Measurement and Modeling of Tire Forces on a Low Coefficient Surface 2006-01-0559
There exists a fairly extensive set of tire force measurements performed on dry pavement. But in order to develop a low-coefficient of friction tire model, a set of tire force measurements made on wet pavement is required. Using formulations and parameters obtained on dry roads, and then reducing friction level to that of a wet road is not sufficient to model tire forces in a high fidelity simulation. This paper describes the process of more accurately modeling low coefficient tire forces on the National Advanced Driving Simulator (NADS). It is believed that the tire model improvements will be useful in many types of NADS simulations, including ESC and other advanced vehicle technology studies.
In order to produce results that would come from a road surface that would be sufficiently slippery, a set of tires were shaved to 4/32 inches and sent to a tire-testing lab for measurement. Shaving a tire does not produce the same effects that would come about by allowing a tire to wear down to 4/32 inches through normal use. However, for this study, only the coefficient of friction needed to be reduced. The aging effects of rubber are ignored. Tire forces were measured on a tire test machine, using a water-coated surface to approximate the frictional properties of wet pavement. These tests, which included cornering, braking, and driving, were performed at five loading conditions. They showed a decrease in tire effective lateral stiffness as well as a drop in longitudinal force as the tire speed increased.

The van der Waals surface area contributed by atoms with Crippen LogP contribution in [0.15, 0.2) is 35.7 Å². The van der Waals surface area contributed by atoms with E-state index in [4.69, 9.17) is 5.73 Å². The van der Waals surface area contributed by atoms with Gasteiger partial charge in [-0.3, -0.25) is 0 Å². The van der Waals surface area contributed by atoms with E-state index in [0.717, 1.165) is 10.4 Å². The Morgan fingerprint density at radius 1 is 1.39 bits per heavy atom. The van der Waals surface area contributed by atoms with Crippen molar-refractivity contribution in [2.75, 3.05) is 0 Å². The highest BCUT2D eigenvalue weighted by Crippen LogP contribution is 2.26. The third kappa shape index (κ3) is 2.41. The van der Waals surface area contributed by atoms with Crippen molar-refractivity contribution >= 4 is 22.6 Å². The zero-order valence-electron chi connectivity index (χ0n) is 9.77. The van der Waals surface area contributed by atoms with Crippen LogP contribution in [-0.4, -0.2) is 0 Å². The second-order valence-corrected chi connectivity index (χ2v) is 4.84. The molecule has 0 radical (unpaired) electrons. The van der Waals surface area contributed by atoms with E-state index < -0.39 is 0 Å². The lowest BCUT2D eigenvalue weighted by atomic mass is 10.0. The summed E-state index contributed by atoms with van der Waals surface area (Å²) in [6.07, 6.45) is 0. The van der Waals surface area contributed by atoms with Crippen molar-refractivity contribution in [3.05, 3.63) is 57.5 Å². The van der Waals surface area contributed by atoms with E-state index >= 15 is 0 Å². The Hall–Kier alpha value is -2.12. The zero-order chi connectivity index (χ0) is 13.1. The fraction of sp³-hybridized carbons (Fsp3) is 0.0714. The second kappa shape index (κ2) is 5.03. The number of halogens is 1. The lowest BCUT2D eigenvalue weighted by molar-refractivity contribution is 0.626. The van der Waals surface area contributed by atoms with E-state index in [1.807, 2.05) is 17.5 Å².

The data set from these tests was used to create a tire model for a dynamic simulation. The paper concludes by displaying the model's longitudinal and lateral forces versus loading condition and tire slip angle.